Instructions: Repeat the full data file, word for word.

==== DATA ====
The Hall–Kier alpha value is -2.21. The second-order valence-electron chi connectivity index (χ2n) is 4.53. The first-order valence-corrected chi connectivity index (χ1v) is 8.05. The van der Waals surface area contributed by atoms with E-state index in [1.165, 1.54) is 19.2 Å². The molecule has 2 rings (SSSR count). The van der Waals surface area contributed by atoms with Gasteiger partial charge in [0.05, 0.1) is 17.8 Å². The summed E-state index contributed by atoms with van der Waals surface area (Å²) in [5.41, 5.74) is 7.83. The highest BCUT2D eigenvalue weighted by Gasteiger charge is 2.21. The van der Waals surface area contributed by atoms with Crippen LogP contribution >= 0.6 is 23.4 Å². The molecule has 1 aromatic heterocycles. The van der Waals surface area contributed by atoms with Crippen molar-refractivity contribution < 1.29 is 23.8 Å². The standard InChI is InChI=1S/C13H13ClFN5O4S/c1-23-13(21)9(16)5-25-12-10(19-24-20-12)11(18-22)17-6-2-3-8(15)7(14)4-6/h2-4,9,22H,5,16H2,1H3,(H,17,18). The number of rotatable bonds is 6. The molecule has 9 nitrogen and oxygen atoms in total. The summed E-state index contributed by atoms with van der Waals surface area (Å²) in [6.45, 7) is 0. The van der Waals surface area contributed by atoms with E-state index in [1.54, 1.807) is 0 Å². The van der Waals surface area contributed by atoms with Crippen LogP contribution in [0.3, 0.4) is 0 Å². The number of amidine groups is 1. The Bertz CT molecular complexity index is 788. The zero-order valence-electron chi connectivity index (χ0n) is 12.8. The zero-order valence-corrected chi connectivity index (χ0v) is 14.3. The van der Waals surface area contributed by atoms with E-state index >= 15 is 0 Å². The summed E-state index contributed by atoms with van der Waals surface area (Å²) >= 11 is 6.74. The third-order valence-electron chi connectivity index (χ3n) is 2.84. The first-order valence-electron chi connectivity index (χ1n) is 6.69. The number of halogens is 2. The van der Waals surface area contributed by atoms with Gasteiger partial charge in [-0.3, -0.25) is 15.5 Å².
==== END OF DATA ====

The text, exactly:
The Hall–Kier alpha value is -2.21. The second-order valence-electron chi connectivity index (χ2n) is 4.53. The first-order valence-corrected chi connectivity index (χ1v) is 8.05. The van der Waals surface area contributed by atoms with E-state index in [1.165, 1.54) is 19.2 Å². The molecule has 2 rings (SSSR count). The van der Waals surface area contributed by atoms with Gasteiger partial charge in [0.05, 0.1) is 17.8 Å². The summed E-state index contributed by atoms with van der Waals surface area (Å²) in [5.41, 5.74) is 7.83. The highest BCUT2D eigenvalue weighted by Gasteiger charge is 2.21. The van der Waals surface area contributed by atoms with Crippen LogP contribution >= 0.6 is 23.4 Å². The molecule has 1 aromatic heterocycles. The van der Waals surface area contributed by atoms with Crippen molar-refractivity contribution < 1.29 is 23.8 Å². The standard InChI is InChI=1S/C13H13ClFN5O4S/c1-23-13(21)9(16)5-25-12-10(19-24-20-12)11(18-22)17-6-2-3-8(15)7(14)4-6/h2-4,9,22H,5,16H2,1H3,(H,17,18). The number of rotatable bonds is 6. The molecule has 9 nitrogen and oxygen atoms in total. The summed E-state index contributed by atoms with van der Waals surface area (Å²) in [6.45, 7) is 0. The van der Waals surface area contributed by atoms with E-state index in [1.54, 1.807) is 0 Å². The van der Waals surface area contributed by atoms with Crippen LogP contribution in [0.3, 0.4) is 0 Å². The number of amidine groups is 1. The Bertz CT molecular complexity index is 788. The zero-order valence-electron chi connectivity index (χ0n) is 12.8. The zero-order valence-corrected chi connectivity index (χ0v) is 14.3. The van der Waals surface area contributed by atoms with E-state index >= 15 is 0 Å². The summed E-state index contributed by atoms with van der Waals surface area (Å²) >= 11 is 6.74. The third-order valence-electron chi connectivity index (χ3n) is 2.84. The first-order valence-electron chi connectivity index (χ1n) is 6.69. The number of halogens is 2. The van der Waals surface area contributed by atoms with Gasteiger partial charge in [-0.3, -0.25) is 15.5 Å².